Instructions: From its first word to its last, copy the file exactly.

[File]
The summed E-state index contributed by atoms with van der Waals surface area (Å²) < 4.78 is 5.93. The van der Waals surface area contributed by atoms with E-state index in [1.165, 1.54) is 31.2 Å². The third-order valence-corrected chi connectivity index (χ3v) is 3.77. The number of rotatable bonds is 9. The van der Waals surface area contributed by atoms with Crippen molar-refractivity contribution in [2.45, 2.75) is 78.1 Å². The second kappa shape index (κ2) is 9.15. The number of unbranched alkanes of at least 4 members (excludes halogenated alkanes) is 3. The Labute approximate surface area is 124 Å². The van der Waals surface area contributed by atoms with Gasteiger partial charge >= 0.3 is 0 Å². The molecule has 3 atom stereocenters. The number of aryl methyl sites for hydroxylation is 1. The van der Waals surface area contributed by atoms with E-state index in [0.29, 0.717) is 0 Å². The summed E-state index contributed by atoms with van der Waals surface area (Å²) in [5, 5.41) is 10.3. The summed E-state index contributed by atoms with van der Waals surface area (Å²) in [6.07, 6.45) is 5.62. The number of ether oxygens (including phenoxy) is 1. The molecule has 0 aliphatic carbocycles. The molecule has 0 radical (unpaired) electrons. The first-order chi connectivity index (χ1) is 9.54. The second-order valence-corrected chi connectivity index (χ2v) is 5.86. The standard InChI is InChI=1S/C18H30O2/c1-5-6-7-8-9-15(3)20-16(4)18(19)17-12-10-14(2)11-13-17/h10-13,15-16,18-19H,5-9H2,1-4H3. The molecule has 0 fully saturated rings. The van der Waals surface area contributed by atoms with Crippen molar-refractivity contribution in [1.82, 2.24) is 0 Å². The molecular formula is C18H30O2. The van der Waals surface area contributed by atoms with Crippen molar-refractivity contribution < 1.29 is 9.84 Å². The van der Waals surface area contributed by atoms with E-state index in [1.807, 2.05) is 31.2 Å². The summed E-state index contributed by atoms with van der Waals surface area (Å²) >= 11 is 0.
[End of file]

The summed E-state index contributed by atoms with van der Waals surface area (Å²) < 4.78 is 5.93. The van der Waals surface area contributed by atoms with E-state index in [1.165, 1.54) is 31.2 Å². The third-order valence-corrected chi connectivity index (χ3v) is 3.77. The number of rotatable bonds is 9. The van der Waals surface area contributed by atoms with Crippen molar-refractivity contribution in [2.45, 2.75) is 78.1 Å². The second kappa shape index (κ2) is 9.15. The number of unbranched alkanes of at least 4 members (excludes halogenated alkanes) is 3. The Labute approximate surface area is 124 Å². The van der Waals surface area contributed by atoms with Gasteiger partial charge >= 0.3 is 0 Å². The molecule has 3 atom stereocenters. The number of aryl methyl sites for hydroxylation is 1. The van der Waals surface area contributed by atoms with E-state index in [0.29, 0.717) is 0 Å². The summed E-state index contributed by atoms with van der Waals surface area (Å²) in [5, 5.41) is 10.3. The summed E-state index contributed by atoms with van der Waals surface area (Å²) in [6.07, 6.45) is 5.62. The number of ether oxygens (including phenoxy) is 1. The molecule has 0 aliphatic carbocycles. The molecule has 0 radical (unpaired) electrons. The first-order chi connectivity index (χ1) is 9.54. The second-order valence-corrected chi connectivity index (χ2v) is 5.86. The standard InChI is InChI=1S/C18H30O2/c1-5-6-7-8-9-15(3)20-16(4)18(19)17-12-10-14(2)11-13-17/h10-13,15-16,18-19H,5-9H2,1-4H3. The molecule has 0 fully saturated rings. The van der Waals surface area contributed by atoms with Crippen molar-refractivity contribution in [1.82, 2.24) is 0 Å². The molecular formula is C18H30O2. The van der Waals surface area contributed by atoms with Crippen molar-refractivity contribution < 1.29 is 9.84 Å². The van der Waals surface area contributed by atoms with E-state index in [1.807, 2.05) is 31.2 Å². The summed E-state index contributed by atoms with van der Waals surface area (Å²) >= 11 is 0.